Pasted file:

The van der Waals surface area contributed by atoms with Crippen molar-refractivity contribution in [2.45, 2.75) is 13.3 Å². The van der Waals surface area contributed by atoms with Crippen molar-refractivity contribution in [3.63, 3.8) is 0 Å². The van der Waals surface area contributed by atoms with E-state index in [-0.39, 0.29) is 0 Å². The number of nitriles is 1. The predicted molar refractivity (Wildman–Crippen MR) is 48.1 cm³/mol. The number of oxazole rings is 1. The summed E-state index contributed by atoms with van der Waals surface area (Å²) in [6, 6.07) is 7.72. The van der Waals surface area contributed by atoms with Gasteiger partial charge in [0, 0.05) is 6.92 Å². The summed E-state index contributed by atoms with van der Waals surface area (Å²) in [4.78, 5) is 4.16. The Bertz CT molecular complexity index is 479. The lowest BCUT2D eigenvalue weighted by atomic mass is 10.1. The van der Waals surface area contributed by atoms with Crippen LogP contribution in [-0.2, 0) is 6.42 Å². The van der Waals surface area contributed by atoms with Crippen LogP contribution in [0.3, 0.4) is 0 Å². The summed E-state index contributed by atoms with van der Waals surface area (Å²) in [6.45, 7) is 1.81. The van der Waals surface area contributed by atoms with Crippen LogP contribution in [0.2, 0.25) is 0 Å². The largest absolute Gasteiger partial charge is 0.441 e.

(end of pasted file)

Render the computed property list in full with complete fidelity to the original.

The van der Waals surface area contributed by atoms with Crippen molar-refractivity contribution in [2.45, 2.75) is 13.3 Å². The van der Waals surface area contributed by atoms with Crippen molar-refractivity contribution in [3.63, 3.8) is 0 Å². The van der Waals surface area contributed by atoms with E-state index in [-0.39, 0.29) is 0 Å². The number of nitriles is 1. The predicted molar refractivity (Wildman–Crippen MR) is 48.1 cm³/mol. The number of oxazole rings is 1. The summed E-state index contributed by atoms with van der Waals surface area (Å²) in [6, 6.07) is 7.72. The van der Waals surface area contributed by atoms with Gasteiger partial charge in [0, 0.05) is 6.92 Å². The summed E-state index contributed by atoms with van der Waals surface area (Å²) in [4.78, 5) is 4.16. The Bertz CT molecular complexity index is 479. The lowest BCUT2D eigenvalue weighted by atomic mass is 10.1. The van der Waals surface area contributed by atoms with Crippen LogP contribution in [-0.2, 0) is 6.42 Å². The van der Waals surface area contributed by atoms with Crippen LogP contribution in [0.3, 0.4) is 0 Å². The summed E-state index contributed by atoms with van der Waals surface area (Å²) in [6.45, 7) is 1.81. The van der Waals surface area contributed by atoms with Crippen LogP contribution in [0.2, 0.25) is 0 Å². The largest absolute Gasteiger partial charge is 0.441 e.